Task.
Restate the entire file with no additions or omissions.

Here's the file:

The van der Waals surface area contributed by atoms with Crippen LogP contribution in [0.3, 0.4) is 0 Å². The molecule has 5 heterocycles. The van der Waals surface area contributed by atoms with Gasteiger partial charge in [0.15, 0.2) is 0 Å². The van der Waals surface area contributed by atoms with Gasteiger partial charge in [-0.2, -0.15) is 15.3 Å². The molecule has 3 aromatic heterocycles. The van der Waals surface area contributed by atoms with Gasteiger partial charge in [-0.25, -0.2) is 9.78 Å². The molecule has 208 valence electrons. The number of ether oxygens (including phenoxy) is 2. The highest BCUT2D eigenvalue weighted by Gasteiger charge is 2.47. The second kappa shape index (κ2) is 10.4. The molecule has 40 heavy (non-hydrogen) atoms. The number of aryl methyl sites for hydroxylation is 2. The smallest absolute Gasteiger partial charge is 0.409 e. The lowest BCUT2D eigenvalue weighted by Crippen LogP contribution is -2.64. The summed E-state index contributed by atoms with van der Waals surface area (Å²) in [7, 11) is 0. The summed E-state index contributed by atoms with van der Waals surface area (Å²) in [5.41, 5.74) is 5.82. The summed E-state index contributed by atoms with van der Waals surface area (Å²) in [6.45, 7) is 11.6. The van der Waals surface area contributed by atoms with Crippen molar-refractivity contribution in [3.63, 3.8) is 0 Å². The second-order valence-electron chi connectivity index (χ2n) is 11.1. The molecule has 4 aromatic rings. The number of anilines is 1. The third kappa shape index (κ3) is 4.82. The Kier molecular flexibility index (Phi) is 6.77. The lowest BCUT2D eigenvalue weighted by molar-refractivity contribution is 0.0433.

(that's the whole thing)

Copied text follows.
The van der Waals surface area contributed by atoms with Crippen LogP contribution in [0.3, 0.4) is 0 Å². The molecule has 5 heterocycles. The van der Waals surface area contributed by atoms with Gasteiger partial charge in [0.15, 0.2) is 0 Å². The van der Waals surface area contributed by atoms with Gasteiger partial charge in [-0.2, -0.15) is 15.3 Å². The molecule has 3 aromatic heterocycles. The van der Waals surface area contributed by atoms with Gasteiger partial charge in [-0.25, -0.2) is 9.78 Å². The molecule has 208 valence electrons. The number of ether oxygens (including phenoxy) is 2. The highest BCUT2D eigenvalue weighted by Gasteiger charge is 2.47. The second kappa shape index (κ2) is 10.4. The molecule has 40 heavy (non-hydrogen) atoms. The number of aryl methyl sites for hydroxylation is 2. The smallest absolute Gasteiger partial charge is 0.409 e. The lowest BCUT2D eigenvalue weighted by Crippen LogP contribution is -2.64. The summed E-state index contributed by atoms with van der Waals surface area (Å²) in [7, 11) is 0. The summed E-state index contributed by atoms with van der Waals surface area (Å²) in [5.41, 5.74) is 5.82. The summed E-state index contributed by atoms with van der Waals surface area (Å²) in [6.45, 7) is 11.6. The van der Waals surface area contributed by atoms with Crippen molar-refractivity contribution in [3.63, 3.8) is 0 Å². The second-order valence-electron chi connectivity index (χ2n) is 11.1. The molecule has 4 aromatic rings. The number of anilines is 1. The third kappa shape index (κ3) is 4.82. The Kier molecular flexibility index (Phi) is 6.77. The lowest BCUT2D eigenvalue weighted by molar-refractivity contribution is 0.0433.